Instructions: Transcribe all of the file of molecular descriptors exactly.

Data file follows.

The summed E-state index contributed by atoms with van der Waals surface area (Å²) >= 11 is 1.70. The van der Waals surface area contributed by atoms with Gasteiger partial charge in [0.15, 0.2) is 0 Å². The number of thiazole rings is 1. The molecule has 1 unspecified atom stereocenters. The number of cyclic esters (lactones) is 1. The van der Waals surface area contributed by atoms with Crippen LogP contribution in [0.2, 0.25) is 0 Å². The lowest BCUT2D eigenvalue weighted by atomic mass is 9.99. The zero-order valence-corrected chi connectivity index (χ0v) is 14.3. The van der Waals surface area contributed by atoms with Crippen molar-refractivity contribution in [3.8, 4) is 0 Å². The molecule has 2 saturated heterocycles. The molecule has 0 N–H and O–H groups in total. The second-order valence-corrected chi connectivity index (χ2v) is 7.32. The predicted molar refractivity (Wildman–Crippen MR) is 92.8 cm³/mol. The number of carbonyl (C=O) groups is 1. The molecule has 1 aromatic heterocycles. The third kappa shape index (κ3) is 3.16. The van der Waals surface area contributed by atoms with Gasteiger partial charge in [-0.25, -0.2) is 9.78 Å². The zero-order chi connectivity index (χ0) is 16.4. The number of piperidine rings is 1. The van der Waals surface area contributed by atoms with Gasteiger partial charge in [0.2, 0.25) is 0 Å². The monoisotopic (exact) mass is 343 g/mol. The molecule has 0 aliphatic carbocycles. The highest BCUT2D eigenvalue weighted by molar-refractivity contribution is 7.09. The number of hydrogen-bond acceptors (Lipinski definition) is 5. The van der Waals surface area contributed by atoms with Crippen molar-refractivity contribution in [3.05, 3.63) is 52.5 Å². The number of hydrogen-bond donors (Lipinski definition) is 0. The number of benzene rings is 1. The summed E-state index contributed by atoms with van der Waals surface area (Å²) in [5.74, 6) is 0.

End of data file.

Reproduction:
The summed E-state index contributed by atoms with van der Waals surface area (Å²) >= 11 is 1.70. The van der Waals surface area contributed by atoms with Gasteiger partial charge in [0.15, 0.2) is 0 Å². The number of thiazole rings is 1. The molecule has 1 unspecified atom stereocenters. The number of cyclic esters (lactones) is 1. The van der Waals surface area contributed by atoms with Crippen LogP contribution in [0.2, 0.25) is 0 Å². The lowest BCUT2D eigenvalue weighted by atomic mass is 9.99. The zero-order valence-corrected chi connectivity index (χ0v) is 14.3. The van der Waals surface area contributed by atoms with Crippen molar-refractivity contribution in [3.8, 4) is 0 Å². The molecule has 2 saturated heterocycles. The molecule has 0 N–H and O–H groups in total. The second-order valence-corrected chi connectivity index (χ2v) is 7.32. The predicted molar refractivity (Wildman–Crippen MR) is 92.8 cm³/mol. The number of carbonyl (C=O) groups is 1. The molecule has 1 aromatic heterocycles. The third kappa shape index (κ3) is 3.16. The van der Waals surface area contributed by atoms with Gasteiger partial charge in [-0.25, -0.2) is 9.78 Å². The zero-order chi connectivity index (χ0) is 16.4. The number of piperidine rings is 1. The van der Waals surface area contributed by atoms with Gasteiger partial charge in [0.2, 0.25) is 0 Å². The monoisotopic (exact) mass is 343 g/mol. The molecule has 0 aliphatic carbocycles. The highest BCUT2D eigenvalue weighted by molar-refractivity contribution is 7.09. The number of hydrogen-bond acceptors (Lipinski definition) is 5. The van der Waals surface area contributed by atoms with Crippen molar-refractivity contribution in [3.05, 3.63) is 52.5 Å². The number of hydrogen-bond donors (Lipinski definition) is 0. The number of benzene rings is 1. The summed E-state index contributed by atoms with van der Waals surface area (Å²) in [5.74, 6) is 0.